Streatham Hill Theatre's Night of glamour
By: Craig White, General Manager, Beacon Bingo
When Cole Porter wrote “What is this thing called love?” he hadn’t set foot in the Streatham Hill Theatre, but on a warm Wednesday night, 20th November 1929, his popular aria rang out through the newest and most decadent addition to the Streatham skyline, ushering in a new era of high society in South London.
Opening to a full house of over 2500, Charles B Cochran’s production of “Wake Up and Dream” set the tone for Streatham’s great love affair with theatre; a love which continues today with the impending arrival of a new space for the arts at the site of the old Megabowl development.
Walking into the grand foyer, you’re transported back to a time when architecture valued beauty and opulence, where a trip to the theatre was a chance to rub shoulders with the elite and the stars. Legendary figures such as John Gielgud, Ralph Richardson and Lawrence Olivier took to the stage and wowed audiences, and it’s hard for any theatre buff not to feel the magic walking through the old hall today. It’s indeed hard not to fall in love with the building; the history, beauty and attention to detail in everything from the ornate chandelier in the lobby to the patterns and swirls adorning the undisturbed carpets of the upper floors.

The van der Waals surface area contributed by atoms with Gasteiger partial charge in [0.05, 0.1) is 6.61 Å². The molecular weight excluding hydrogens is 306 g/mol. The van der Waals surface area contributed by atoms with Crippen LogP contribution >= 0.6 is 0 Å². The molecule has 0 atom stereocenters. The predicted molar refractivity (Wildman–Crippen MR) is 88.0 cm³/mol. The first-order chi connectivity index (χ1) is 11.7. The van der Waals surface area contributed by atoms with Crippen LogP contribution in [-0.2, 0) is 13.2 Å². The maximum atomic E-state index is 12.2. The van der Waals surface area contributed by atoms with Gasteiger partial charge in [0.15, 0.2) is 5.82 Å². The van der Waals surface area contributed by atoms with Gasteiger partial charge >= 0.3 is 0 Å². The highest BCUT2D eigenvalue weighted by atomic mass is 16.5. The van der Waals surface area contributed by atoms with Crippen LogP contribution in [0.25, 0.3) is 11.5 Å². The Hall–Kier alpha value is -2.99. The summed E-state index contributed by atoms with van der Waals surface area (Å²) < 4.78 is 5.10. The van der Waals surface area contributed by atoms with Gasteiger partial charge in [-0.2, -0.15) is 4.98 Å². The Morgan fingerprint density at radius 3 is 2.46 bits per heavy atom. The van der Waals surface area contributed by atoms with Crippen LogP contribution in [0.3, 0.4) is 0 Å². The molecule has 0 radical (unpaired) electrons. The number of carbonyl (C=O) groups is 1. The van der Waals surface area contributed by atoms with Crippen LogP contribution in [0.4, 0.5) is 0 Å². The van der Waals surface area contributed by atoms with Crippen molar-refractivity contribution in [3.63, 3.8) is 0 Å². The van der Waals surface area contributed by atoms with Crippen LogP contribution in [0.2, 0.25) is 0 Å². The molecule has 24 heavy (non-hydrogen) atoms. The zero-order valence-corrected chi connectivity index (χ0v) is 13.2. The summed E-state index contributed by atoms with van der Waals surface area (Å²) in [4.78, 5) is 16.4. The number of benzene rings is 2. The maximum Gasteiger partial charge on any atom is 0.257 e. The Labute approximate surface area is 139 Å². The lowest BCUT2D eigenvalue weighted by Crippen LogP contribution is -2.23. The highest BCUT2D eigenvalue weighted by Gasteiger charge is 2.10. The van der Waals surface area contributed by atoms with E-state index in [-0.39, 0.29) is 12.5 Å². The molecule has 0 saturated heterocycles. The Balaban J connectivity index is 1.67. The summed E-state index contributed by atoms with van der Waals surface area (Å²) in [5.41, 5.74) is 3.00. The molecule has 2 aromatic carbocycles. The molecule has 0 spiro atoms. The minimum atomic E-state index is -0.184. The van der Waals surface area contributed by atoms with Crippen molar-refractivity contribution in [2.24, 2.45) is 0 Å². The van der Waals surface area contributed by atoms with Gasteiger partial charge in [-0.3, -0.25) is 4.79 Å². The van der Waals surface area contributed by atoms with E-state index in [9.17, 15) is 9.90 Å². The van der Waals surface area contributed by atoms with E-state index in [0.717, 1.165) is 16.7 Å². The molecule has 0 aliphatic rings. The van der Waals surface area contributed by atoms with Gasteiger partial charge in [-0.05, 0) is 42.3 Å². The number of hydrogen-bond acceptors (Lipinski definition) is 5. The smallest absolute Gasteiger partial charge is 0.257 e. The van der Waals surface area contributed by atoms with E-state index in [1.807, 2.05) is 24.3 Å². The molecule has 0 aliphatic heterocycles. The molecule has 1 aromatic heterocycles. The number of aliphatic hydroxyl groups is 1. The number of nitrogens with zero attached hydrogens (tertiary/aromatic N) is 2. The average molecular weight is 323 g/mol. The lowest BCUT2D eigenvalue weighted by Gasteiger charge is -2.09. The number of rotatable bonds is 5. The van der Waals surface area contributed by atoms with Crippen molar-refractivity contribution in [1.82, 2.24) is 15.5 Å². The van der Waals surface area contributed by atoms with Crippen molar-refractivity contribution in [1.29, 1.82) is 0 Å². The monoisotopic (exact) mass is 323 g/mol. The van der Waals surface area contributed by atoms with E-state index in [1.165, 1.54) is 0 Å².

In the last few years, the club has opened its doors to the community after years on the periphery of the public eye in the face of the growing threat of closure that haunts bingo clubs. Theatre fans felt one of the few remaining icons of a glorious past was being hidden. Having worked here for almost three years I understand why.
I’ll admit to a vested interest in the success of the club. As General Manager; it's my job, but as a writer and admirer of the arts, it’s my duty to raise awareness of the building and its history. Beacon Bingo was thrilled to be awarded “Best Shopfront or Interior” at the 2016 Streatham Business Awards as we continually invest in maintaining this Grade II listed building to keep the story of this great theatre alive.
On November 26th we’ll cast our eye back to the roaring twenties when the Streatham Hill Theatre was the place to see and be seen in South London. The original decor provided the backdrop for an event celebrating the building. Over 200 visitors for the event last year created an atmosphere rarely seen since 1962 when the first bingo session took place.
This year will be even more spectacular. For the first time in 54 years, we’ll see theatre return home with a new preview show that combines our love of bingo and the stage. It may not be Cole Porter or Lawrence Olivier, but it’s a start, and 87 years since the first curtain opened, we’ll once again get a chance to wake up and dream.